Campus resources available for suicide, depression

Daily Sundial

Hang on for a minute...we're trying to find some more stories you might like.


Email This Story






Suicide is the third leading cause of death among young people ages 15 to 24, according to Centers for Disease Control and Prevention.

The National Consumer Supporter Technical Assistance Center reported that depression affects over 19 million American adults annually, including college students.

In a NCSTA Center survey, 10 percent of college students have been diagnosed with depression, including 13 percent of college women. Suicide was the eighth leading cause of death for all Americans in 1998.

Marshall Bloom, director for the CSUN Helpline, and a psychologist for the University Counseling Services, said that UCS works closely with Klotz Student Health Center to raise and promote suicide awareness for the university.

Bloom also said there are many resources available on campus for students.

One of the many resources for students is the CSUN HelpLine. The CSUN HelpLine has been in existence since 1970, and its services are sponsored by the UCS. It is funded by Associated Students.

CSUN HelpLine is aimed at helping individuals explore the options provided to them with information and referrals to help them find the appropriate help that they might need.

According to the Centers for Disease Control and Prevention, 7.8 percent of men and 12.3 percent of women ages 18 to 24 report frequent mental distress, an indicator of depression and other mental disorders.

Amy Reichbach, health educator of the Koltz Student Health Center, said there are people who come in the SHC and openly state plans to end their lives.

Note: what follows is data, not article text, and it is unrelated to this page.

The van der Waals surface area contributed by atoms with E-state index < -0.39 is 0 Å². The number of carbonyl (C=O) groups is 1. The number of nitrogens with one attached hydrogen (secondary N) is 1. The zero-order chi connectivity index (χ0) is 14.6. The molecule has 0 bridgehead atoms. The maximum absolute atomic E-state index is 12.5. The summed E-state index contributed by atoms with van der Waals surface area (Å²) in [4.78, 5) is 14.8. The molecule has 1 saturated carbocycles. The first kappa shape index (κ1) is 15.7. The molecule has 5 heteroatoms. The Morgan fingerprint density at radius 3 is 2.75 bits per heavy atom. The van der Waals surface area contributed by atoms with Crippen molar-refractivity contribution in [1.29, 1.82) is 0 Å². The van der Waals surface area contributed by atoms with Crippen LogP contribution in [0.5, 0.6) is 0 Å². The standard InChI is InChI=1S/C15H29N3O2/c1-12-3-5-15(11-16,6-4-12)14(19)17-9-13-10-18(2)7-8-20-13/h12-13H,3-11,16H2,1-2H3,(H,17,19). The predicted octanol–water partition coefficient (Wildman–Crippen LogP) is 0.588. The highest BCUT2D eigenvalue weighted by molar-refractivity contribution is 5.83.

“The Student Health Center collaborates with the University Counseling Center – we have no problem mutually referring somebody,” Reichbach said.

Reichbach said there is still a stigma attached to mental health conditions nationwide, and it is not just a campus issue.

“We all have nationwide stigma (toward mental health conditions) – most people just want the warm and fuzzy feeling instead,” Reichbach said.

According to Bloom and Reichbach, suicide, depression and other mental health issues are still taboo in our society.

The University Counseling Services renamed the Suicide Prevention Project to Blues Project, which is expected to open by week seven of this semester. Blues Project will attempt to reinstate some objectives of the existing Suicide Prevention Project.

Blues Project is a peer educator program. The objective of the program is to train students to be prepared to make presentations around campus and to raise awareness for other students, Bloom said. Volunteers who are motivated to be part of the project would be trained and could get academic credit through their department approval, he said.

“With the Blues Project, students can be knowledgeable and can feel empowered in dealing with individuals who might be experiencing depression and suicide. The primary focus is to service the student campus and later expand to the community,” Bloom said.

Bloom wants to emphasize the notion of being proactive in dealing with these types of issue.

Eric Cooley, social work graduate student who assists Bloom in the Blues Project, was assigned to the University Counseling Service as an intern. According to Bloom, Cooley has shown interest in the objectives of the project.

“We want to raise awareness-the issue (of depression and suicide) is not talked about-and we want (students) to say it is OK to ask (for) help,” Cooley said.

Joanne Angeles can be reached at jpangeles75@yahoo.com.